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An expert on how data and algorithms are changing work responds to Janelle Shane’s “The Skeleton Crew.”

“The Skeleton Crew” asks us to consider two questions. The first is an interesting twist on an age-old thought experiment. But the second is more complicated, because the story invites us to become aware of a very real phenomenon and to consider what, if anything, should be done about the way the world is working for some people.

The first question explores what it would mean if our machines, robots, and now artificial intelligences had feelings the way we do. (Recall the Haley Joel Osment child A.I. that was created to suffer an unending love for its human mother while society dies around it.) “The Skeleton Crew” offers an interesting twist because the A.I. indeed has feelings just like us, because it is, in fact, us: The A.I. is a group of remote workers faking the operations of a haunted house to make it seem automated and intelligent.

It’s a fun take on the trope. That the A.I. actually is real people with real feelings underscores the villainy, heroism, or oblivious indifference of other characters around them. The villains interact with the A.I. in murderous ways, and their fear of it is their ultimate downfall. The badass damsel in distress graciously thanks the A.I. for saving her life before she knows that it’s humans. The billionaire is oblivious to the actual workings of this world he’s created, whether it is shoddy A.I. or real people, and he ghosts as soon as his moneymaking is in question. Interestingly, the crowds of people who go through the haunted house seem most interested in seeing whether they can break the A.I. and prove it’s not actually intelligent (recall the Microsoft Tay release). Perhaps this represents our human bravado, wanting to prove we’re a little harder to replace than A.I. tech companies think we are.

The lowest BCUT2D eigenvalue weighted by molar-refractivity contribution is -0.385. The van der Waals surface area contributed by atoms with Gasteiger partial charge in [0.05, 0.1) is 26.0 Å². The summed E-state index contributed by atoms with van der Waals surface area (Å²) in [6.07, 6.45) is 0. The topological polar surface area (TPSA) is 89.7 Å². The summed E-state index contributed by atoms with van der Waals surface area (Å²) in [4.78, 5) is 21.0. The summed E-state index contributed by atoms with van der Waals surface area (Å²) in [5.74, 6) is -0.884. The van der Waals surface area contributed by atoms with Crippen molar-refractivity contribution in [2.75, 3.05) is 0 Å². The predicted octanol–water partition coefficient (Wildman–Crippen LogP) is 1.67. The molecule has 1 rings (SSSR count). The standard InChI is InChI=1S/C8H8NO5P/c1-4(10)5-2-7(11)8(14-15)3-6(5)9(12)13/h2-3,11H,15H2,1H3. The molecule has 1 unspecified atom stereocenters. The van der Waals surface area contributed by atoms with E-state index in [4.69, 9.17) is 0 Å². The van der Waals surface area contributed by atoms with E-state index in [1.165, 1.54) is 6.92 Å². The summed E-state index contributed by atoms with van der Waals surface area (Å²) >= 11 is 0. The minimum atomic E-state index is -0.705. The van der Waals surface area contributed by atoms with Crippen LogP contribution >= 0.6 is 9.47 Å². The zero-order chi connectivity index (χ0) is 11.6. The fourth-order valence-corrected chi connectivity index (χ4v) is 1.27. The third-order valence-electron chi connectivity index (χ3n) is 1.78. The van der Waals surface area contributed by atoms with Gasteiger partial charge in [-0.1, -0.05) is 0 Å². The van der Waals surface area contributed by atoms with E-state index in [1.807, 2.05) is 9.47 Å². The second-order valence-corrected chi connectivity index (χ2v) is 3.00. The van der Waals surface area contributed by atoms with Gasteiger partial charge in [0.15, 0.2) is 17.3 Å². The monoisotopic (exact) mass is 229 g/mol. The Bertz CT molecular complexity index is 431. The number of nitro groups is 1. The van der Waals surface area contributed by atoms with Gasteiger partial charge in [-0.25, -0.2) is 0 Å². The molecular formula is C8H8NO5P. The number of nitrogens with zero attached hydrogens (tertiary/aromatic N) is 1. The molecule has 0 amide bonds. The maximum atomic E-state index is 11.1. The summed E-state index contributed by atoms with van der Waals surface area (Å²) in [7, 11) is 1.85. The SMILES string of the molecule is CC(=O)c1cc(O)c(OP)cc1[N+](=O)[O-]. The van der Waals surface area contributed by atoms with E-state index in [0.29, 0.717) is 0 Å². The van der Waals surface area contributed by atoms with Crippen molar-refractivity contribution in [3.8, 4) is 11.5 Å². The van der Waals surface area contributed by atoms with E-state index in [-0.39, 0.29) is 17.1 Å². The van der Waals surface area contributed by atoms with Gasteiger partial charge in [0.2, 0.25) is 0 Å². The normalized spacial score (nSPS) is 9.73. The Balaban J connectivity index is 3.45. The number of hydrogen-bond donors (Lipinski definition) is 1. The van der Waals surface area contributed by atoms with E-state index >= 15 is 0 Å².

The second question, less familiar and comfortable, is queued up when Bud Crack, the elderly Filipino remote team manager, says to his team: “I’m trying to explain things to them. What we are. They’re confused.”

Before “they”—those operating in expected, visible roles in society—can offer any kind of assistance, they need to wrap their minds around the very existence of remote workers faking the operations of A.I. In this case, the 911 operator has to get from her belief that “the House of A.I. is run by an advanced artificial intelligence” to a new understanding that there is a frantic remote worker in New Zealand who has been remotely controlling the plastic Closet Skeleton in the House of A.I. and is now the only person in the world with (remote) eyes on a dangerous situation.

This fictional moment mirrors an actual reality that is detailed in the award-winning book Ghost Work by Mary Gray, an anthropologist at Microsoft Research and a 2020 MacArthur Fellow, and Siddharth Suri, a computer scientist at Microsoft Research. Ghost work refers to actual, in-the-flesh human beings sitting in their homes doing actual paid work to make A.I. systems run. Most machine learning models today use supervised learning, where the model learns how to make correct decisions from a dataset that has been labeled by people. Ghost work refers to the paid, piecework data labeling that humans do so the models can learn correct decisions: for instance, labeling imagesflagging X-rated contenttagging text or audio contentproofreading, and much more. You may have done some of this data labeling work for free by completing a reCAPTCHA identifying all the bikes or traffic lights in a photo in order to sign in to different websites.